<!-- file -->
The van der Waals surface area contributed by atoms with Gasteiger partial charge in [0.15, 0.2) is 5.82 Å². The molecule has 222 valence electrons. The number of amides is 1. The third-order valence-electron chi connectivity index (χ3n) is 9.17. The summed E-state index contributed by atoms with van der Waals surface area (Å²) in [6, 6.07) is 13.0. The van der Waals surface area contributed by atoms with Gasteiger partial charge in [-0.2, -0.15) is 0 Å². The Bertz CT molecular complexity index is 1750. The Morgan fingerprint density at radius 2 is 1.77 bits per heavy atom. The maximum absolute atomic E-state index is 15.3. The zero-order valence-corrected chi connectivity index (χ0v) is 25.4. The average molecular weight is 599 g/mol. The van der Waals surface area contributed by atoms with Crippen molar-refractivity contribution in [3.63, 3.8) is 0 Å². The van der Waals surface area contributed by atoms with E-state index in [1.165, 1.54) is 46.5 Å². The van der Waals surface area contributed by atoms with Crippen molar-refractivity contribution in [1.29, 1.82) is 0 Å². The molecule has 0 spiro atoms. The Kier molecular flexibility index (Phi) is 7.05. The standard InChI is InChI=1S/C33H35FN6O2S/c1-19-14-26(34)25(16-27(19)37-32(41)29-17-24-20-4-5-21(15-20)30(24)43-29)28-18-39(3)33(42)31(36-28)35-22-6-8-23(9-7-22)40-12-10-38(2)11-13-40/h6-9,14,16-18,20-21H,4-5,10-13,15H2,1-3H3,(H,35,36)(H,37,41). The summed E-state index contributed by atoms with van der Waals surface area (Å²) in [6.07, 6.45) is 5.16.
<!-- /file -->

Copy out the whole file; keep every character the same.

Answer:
The van der Waals surface area contributed by atoms with Gasteiger partial charge in [0.15, 0.2) is 5.82 Å². The molecule has 222 valence electrons. The number of amides is 1. The third-order valence-electron chi connectivity index (χ3n) is 9.17. The summed E-state index contributed by atoms with van der Waals surface area (Å²) in [6, 6.07) is 13.0. The van der Waals surface area contributed by atoms with Gasteiger partial charge in [-0.2, -0.15) is 0 Å². The Bertz CT molecular complexity index is 1750. The Morgan fingerprint density at radius 2 is 1.77 bits per heavy atom. The maximum absolute atomic E-state index is 15.3. The zero-order valence-corrected chi connectivity index (χ0v) is 25.4. The average molecular weight is 599 g/mol. The van der Waals surface area contributed by atoms with Crippen molar-refractivity contribution in [3.63, 3.8) is 0 Å². The van der Waals surface area contributed by atoms with E-state index in [1.165, 1.54) is 46.5 Å². The van der Waals surface area contributed by atoms with Crippen molar-refractivity contribution in [1.29, 1.82) is 0 Å². The molecule has 0 spiro atoms. The Kier molecular flexibility index (Phi) is 7.05. The standard InChI is InChI=1S/C33H35FN6O2S/c1-19-14-26(34)25(16-27(19)37-32(41)29-17-24-20-4-5-21(15-20)30(24)43-29)28-18-39(3)33(42)31(36-28)35-22-6-8-23(9-7-22)40-12-10-38(2)11-13-40/h6-9,14,16-18,20-21H,4-5,10-13,15H2,1-3H3,(H,35,36)(H,37,41). The summed E-state index contributed by atoms with van der Waals surface area (Å²) in [6.07, 6.45) is 5.16.